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It takes teamwork to provide good patient care, but developing teams can be hard work. Here are 9 strategies that will help you build a strong nursing team.
Being admitted to the hospital is a stressful situation. Here are some questions to ask so that you will be better prepared and less anxious.
Placing the burden on doctors to restore their own work-life balance overlooks burnout’s structural causes over which physicians have little control.
Even as Americans are forced to resign to healthcare costs that have reached an all-time high, it is indisputable that patients continue to pay more while receiving less. Administrative costs related to wasteful bureaucracy is a major contributor.
A hospital pharmacist describes how his hospital was able to reduce medication errors by 82% by following these five recommendations.
Margaret Cary MD interviews the American Hospital Association's Chief Medical officer, Jay Bhatt, MD, about his vision of the future of healthcare. He says, health systems are really thinking hard about creating care teams of the future, care teams with empathy and compassion because compassion is the oldest medicine.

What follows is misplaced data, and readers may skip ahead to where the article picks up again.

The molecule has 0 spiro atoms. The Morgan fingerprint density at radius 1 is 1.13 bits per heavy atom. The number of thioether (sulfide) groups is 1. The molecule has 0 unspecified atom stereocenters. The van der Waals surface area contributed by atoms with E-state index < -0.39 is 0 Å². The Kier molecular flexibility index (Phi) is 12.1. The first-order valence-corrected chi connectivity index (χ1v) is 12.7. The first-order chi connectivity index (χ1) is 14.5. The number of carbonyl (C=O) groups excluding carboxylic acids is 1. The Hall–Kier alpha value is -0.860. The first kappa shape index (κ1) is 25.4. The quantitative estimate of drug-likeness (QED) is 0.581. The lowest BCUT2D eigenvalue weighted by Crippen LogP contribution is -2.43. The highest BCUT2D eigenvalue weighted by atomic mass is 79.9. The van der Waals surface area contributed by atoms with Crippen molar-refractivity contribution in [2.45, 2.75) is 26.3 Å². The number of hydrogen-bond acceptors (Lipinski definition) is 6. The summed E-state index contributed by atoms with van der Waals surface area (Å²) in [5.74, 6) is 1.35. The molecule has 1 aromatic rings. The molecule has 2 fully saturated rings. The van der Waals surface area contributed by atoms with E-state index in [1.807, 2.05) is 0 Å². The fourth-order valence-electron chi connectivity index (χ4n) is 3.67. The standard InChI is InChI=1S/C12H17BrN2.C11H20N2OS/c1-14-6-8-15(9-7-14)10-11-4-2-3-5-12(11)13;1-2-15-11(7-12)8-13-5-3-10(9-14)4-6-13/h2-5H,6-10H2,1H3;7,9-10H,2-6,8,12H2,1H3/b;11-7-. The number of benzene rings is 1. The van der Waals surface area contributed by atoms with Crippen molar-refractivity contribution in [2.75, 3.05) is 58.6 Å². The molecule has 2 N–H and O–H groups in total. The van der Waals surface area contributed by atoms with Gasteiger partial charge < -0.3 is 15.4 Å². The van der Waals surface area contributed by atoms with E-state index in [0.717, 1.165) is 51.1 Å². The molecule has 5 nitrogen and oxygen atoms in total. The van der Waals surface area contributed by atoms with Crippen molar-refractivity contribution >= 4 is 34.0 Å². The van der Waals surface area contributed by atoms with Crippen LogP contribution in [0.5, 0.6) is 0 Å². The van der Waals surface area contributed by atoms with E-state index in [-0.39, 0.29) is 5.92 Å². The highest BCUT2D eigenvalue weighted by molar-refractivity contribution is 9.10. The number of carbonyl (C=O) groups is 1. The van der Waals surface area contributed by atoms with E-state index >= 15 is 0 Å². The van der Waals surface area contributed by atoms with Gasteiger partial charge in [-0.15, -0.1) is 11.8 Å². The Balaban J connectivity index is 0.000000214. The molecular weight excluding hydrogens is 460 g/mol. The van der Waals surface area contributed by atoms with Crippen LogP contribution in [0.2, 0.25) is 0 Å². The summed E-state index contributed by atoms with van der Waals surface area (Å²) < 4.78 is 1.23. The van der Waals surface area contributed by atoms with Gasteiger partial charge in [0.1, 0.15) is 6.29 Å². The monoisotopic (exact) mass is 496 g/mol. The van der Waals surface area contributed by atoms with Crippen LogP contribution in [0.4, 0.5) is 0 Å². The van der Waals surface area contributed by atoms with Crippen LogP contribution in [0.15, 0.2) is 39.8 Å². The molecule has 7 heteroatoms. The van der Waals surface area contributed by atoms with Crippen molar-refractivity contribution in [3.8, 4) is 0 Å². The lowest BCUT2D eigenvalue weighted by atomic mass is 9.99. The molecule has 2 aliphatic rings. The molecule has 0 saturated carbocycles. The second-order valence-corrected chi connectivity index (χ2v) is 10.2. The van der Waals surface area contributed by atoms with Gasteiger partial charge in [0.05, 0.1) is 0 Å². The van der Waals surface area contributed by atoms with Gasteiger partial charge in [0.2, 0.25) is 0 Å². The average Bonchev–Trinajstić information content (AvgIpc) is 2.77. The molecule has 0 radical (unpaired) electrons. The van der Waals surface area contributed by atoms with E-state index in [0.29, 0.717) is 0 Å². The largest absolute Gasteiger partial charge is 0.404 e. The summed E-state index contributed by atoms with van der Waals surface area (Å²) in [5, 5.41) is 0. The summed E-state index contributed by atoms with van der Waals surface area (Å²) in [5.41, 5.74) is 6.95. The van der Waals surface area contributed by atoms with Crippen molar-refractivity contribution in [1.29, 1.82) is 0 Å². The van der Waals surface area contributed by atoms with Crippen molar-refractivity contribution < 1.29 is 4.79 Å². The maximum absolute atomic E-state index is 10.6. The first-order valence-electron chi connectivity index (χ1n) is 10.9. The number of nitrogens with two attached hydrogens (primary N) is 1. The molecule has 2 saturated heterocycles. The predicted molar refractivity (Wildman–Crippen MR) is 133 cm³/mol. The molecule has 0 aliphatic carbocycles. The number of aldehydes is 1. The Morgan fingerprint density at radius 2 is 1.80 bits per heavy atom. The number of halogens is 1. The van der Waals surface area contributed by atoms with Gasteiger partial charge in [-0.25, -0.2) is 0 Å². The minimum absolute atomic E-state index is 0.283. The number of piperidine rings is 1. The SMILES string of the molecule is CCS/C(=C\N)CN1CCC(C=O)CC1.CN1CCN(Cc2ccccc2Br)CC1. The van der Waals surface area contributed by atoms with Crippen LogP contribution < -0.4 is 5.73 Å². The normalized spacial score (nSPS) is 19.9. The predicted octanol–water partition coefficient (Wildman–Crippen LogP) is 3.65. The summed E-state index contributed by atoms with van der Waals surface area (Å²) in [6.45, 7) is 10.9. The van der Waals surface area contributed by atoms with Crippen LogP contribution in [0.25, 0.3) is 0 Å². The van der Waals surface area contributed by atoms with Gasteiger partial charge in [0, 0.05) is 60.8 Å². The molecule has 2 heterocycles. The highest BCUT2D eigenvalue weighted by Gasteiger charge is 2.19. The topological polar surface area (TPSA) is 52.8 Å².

Nomad has created a digital platform that helps healthcare professionals looking for work connect with healthcare facilities looking for staff without the need to go through a third-party recruiter or broker.
There's no trust anywhere when it comes to healthcare-a new survey shows that hospital systems & doctors don't trust health plans & plans don't trust them.
A recent report called nursing one of the most dangerous jobs in America. Here are some of the reasons why and tips on what you can do to make their lives better.
Ideally, the clinical decision to monitor or not monitor patients receiving opioids with the available technology of pulse oximetry (for oxygenation) and capnography (for ventilation adequacy) should not be an option. However, hospital resource constraints may pose impediments to monitoring all patients receiving opioids.
To reduce patient deaths, hospitals need to become “highly reliable” organizations.
To reduce risks for hospitalized patients, we need to understand where patients are vulnerable, what systems can fail, and whether there are areas where physicians have knowledge deficits.
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